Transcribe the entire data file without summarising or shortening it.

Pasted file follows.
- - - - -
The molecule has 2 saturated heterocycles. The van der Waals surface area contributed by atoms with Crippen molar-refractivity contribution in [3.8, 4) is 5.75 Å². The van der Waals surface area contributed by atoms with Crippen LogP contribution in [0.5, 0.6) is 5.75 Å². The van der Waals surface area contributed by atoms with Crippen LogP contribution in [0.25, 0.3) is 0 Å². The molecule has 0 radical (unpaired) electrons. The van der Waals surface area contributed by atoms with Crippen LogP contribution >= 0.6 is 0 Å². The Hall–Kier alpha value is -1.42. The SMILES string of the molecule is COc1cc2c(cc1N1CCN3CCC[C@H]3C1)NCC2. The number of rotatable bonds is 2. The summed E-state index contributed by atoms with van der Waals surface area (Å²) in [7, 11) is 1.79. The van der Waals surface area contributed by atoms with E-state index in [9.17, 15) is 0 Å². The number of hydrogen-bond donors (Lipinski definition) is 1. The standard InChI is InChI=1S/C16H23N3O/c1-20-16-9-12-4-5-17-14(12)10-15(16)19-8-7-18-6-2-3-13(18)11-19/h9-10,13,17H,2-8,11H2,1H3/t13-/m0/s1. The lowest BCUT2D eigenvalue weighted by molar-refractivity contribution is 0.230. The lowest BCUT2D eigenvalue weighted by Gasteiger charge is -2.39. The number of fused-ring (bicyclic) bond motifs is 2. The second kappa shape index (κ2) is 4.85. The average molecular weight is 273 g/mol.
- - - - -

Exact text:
The molecule has 2 saturated heterocycles. The van der Waals surface area contributed by atoms with Crippen molar-refractivity contribution in [3.8, 4) is 5.75 Å². The van der Waals surface area contributed by atoms with Crippen LogP contribution in [0.5, 0.6) is 5.75 Å². The van der Waals surface area contributed by atoms with Crippen LogP contribution in [0.25, 0.3) is 0 Å². The molecule has 0 radical (unpaired) electrons. The van der Waals surface area contributed by atoms with Crippen LogP contribution >= 0.6 is 0 Å². The Hall–Kier alpha value is -1.42. The SMILES string of the molecule is COc1cc2c(cc1N1CCN3CCC[C@H]3C1)NCC2. The number of rotatable bonds is 2. The summed E-state index contributed by atoms with van der Waals surface area (Å²) in [7, 11) is 1.79. The van der Waals surface area contributed by atoms with E-state index in [9.17, 15) is 0 Å². The number of hydrogen-bond donors (Lipinski definition) is 1. The standard InChI is InChI=1S/C16H23N3O/c1-20-16-9-12-4-5-17-14(12)10-15(16)19-8-7-18-6-2-3-13(18)11-19/h9-10,13,17H,2-8,11H2,1H3/t13-/m0/s1. The lowest BCUT2D eigenvalue weighted by molar-refractivity contribution is 0.230. The lowest BCUT2D eigenvalue weighted by Gasteiger charge is -2.39. The number of fused-ring (bicyclic) bond motifs is 2. The second kappa shape index (κ2) is 4.85. The average molecular weight is 273 g/mol.